Yoga After Breast Cancer
Written by: Sarah Schoolden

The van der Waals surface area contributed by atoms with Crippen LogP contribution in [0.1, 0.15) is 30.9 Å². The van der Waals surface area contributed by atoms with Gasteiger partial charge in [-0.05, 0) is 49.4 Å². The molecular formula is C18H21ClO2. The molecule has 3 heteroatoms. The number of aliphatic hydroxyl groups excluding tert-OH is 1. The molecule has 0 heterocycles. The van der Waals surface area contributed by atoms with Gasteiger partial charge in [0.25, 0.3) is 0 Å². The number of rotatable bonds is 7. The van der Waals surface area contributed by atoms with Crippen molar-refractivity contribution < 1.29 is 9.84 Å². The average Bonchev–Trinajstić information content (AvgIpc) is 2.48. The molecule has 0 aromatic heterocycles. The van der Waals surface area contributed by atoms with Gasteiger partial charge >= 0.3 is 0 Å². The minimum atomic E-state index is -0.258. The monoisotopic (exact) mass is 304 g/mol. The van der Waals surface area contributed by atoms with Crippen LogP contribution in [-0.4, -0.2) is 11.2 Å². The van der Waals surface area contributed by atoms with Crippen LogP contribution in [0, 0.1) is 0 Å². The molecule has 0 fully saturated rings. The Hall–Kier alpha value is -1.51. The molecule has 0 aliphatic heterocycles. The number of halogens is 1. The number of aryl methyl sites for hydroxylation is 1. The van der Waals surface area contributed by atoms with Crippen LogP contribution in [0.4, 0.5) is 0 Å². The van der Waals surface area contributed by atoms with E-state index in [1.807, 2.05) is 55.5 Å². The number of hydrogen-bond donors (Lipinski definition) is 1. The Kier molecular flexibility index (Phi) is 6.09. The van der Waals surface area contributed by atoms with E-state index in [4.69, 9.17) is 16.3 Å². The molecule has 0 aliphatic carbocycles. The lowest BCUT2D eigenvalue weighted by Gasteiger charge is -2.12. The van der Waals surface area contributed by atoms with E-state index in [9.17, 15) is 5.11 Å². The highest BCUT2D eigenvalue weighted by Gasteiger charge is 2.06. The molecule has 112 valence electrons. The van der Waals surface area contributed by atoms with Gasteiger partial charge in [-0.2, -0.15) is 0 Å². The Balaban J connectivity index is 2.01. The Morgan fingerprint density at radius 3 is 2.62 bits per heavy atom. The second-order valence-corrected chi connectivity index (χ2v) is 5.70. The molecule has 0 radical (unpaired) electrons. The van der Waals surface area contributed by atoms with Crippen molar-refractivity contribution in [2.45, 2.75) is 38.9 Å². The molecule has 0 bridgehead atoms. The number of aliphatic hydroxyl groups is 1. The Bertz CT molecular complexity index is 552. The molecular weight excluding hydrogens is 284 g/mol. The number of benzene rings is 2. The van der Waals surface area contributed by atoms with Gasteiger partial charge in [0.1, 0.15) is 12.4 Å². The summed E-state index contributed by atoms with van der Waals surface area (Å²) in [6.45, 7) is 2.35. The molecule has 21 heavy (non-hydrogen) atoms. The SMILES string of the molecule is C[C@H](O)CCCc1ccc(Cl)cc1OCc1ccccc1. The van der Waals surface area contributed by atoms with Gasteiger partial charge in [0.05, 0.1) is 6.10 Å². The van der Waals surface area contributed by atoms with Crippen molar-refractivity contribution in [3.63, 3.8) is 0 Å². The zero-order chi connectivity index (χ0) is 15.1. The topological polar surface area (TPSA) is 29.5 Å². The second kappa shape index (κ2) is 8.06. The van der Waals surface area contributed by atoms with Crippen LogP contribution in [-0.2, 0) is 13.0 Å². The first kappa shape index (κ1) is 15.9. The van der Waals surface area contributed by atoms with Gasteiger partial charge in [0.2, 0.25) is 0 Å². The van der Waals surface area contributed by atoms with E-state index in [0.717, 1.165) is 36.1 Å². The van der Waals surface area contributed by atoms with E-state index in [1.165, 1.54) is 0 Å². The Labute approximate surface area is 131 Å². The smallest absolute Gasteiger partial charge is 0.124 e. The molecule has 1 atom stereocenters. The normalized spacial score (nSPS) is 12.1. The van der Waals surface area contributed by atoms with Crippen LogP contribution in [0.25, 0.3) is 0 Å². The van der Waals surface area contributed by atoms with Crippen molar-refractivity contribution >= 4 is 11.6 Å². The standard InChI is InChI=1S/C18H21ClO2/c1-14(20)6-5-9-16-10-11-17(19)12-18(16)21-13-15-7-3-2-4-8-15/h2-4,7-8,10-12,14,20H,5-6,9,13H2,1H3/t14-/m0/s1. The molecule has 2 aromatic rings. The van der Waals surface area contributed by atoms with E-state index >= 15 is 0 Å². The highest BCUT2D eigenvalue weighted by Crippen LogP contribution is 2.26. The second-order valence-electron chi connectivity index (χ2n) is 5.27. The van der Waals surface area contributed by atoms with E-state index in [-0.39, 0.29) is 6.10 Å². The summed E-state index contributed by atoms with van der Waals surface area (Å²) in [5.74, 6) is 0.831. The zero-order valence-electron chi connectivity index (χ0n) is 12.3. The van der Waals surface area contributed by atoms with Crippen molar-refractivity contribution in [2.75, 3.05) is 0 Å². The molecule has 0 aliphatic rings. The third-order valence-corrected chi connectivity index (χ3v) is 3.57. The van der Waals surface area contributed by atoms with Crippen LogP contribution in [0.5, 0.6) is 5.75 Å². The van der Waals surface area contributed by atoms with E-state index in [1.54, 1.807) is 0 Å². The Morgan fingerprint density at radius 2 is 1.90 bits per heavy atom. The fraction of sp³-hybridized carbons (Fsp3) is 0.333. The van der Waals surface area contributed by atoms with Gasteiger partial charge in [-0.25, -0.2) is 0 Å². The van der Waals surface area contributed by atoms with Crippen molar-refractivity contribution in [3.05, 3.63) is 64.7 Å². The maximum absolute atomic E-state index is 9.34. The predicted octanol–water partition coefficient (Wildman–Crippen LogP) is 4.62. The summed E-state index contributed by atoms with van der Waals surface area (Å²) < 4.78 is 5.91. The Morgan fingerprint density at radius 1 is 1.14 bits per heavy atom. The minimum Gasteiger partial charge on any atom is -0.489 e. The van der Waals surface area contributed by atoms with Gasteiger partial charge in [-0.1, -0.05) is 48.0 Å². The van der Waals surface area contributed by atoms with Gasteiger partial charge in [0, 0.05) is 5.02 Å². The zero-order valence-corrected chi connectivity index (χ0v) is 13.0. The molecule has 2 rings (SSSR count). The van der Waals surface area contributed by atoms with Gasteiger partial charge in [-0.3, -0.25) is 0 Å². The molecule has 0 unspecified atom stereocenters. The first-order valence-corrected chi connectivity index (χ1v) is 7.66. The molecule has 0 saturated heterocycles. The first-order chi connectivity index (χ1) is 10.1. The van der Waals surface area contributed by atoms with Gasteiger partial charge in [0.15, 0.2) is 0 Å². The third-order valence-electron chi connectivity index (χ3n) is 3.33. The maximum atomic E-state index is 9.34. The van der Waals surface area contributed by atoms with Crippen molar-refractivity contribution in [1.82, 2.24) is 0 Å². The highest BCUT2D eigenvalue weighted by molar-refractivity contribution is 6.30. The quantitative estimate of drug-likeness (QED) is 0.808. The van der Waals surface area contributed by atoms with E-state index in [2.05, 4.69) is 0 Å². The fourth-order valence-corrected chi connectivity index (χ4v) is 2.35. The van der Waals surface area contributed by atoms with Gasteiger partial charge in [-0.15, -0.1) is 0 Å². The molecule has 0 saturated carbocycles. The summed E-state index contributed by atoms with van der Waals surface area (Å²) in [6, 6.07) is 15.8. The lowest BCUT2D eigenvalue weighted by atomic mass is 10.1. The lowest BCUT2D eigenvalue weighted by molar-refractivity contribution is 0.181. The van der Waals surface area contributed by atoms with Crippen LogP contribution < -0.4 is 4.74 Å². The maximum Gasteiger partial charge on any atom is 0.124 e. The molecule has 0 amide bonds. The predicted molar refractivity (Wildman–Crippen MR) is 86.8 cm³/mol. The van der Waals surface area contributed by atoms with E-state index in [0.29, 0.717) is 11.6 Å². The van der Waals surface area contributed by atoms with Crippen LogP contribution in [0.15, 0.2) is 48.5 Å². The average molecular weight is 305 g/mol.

Cancer. We all have heard about it or witnessed a life being affected or lost due to it. But what happens when you’re no longer the caregiver of someone who is or was affected. What happens when you’re diagnosed as the patient? Do you change your rolls and become weakened out of fear, or does it fuel you to never give up despite the scarce diagnosis? I was twenty-two years old when I was diagnosed precancerous to breast cancer. At the age of seven I lost my mother to her battle of breast cancer. Little did I know that one year prior to the age that my mother was diagnosed I would be diagnosed with a predisposition of the same disease that took my mothers life away. Four months after my diagnosis I received my first out of three surgeries. I cried everyday for two weeks straight leading up to the morning of my mastectomy. However, despite the uncertainty and fear that was presented in front of me, something life changing truly altered all the negativity that once struck me. I always enjoyed expressing my creativity; cooking, painting, drawing, writing, they all sparked my attention for as long as I could remember. But while being in recovery for three months between three surgeries you tend to get bored and become optimistic to find new hobbies. In between my second and third surgery I grew a desire to learn yoga and meditation. My surgeons and physical therapist advised that I try yoga to help with my mobility, strength and flexibility in my upper body. At first, I was entirely opposed to the practice. I was terrible at it. I couldn’t hold myself in any of the asanas – I had very minimal mobility and strength and my balance was way off. I accepted that this possibly was not for me. In due time I attempted again, I gave myself more time to heal hoping it’d bring me down a better path – as it did. During my recovery stages I utilized the advantages of being a self- healer. When I was diagnosed, I was given two options: A total bilateral mastectomy or five years of tamoxifen – which is an oral chemo pill. I knew that I was NOT going to accept foreign chemicals in my body if they’re not highly needed. Post-op I was given an array of narcotic drugs which I refused to take. I healed myself merely with herbs, oils, vitamins, natural foods (Ayurveda), meditation, sleep, crystal energy healing and yoga. Now, being a student of Integrative Medicine, I find how miraculous it was to heal the way I did and be gifted to encourage many around me to do the same and heal themselves with what they too believe in. Holism changed my life for the better. It has delivered the ability of happiness I never knew I could reach. My stress and anxiety have diminished immensely. My body and mind have never felt more pure, open and accepting to everything around me. Yoga is the most magical expression my body can speak – with every movement, every breath, every hold of a posture in any asana, I feel euphoric. A feeling I never experienced before. Yoga truly benefits every aspect of your wellbeing. In the past year of studying yoga and immersing myself entirely in the culture I decided that oncological nursing was no longer my calling. I felt that I should be practicing what I preach and how can I be a part of a society that prescribes only western medication and interventions to our patients and neglects the science and medicine that has been around for many more generations prior: eastern/ holistic medicine. Yoga after cancer has not been the easiest to physically perform and mentally accept, but once I did, I knew that accepting this practice in my life was the best decision I could have ever made. Now, here we are, almost three years after my journey of breast cancer and I am not only a teacher of this practice that I heavily believe in, but a believer that any path in holistic medicine can heal our whole being more positively then any harsh medication that is offered nowadays. Appreciate any journey in life. The scariest ones lead you down the most rewarding path.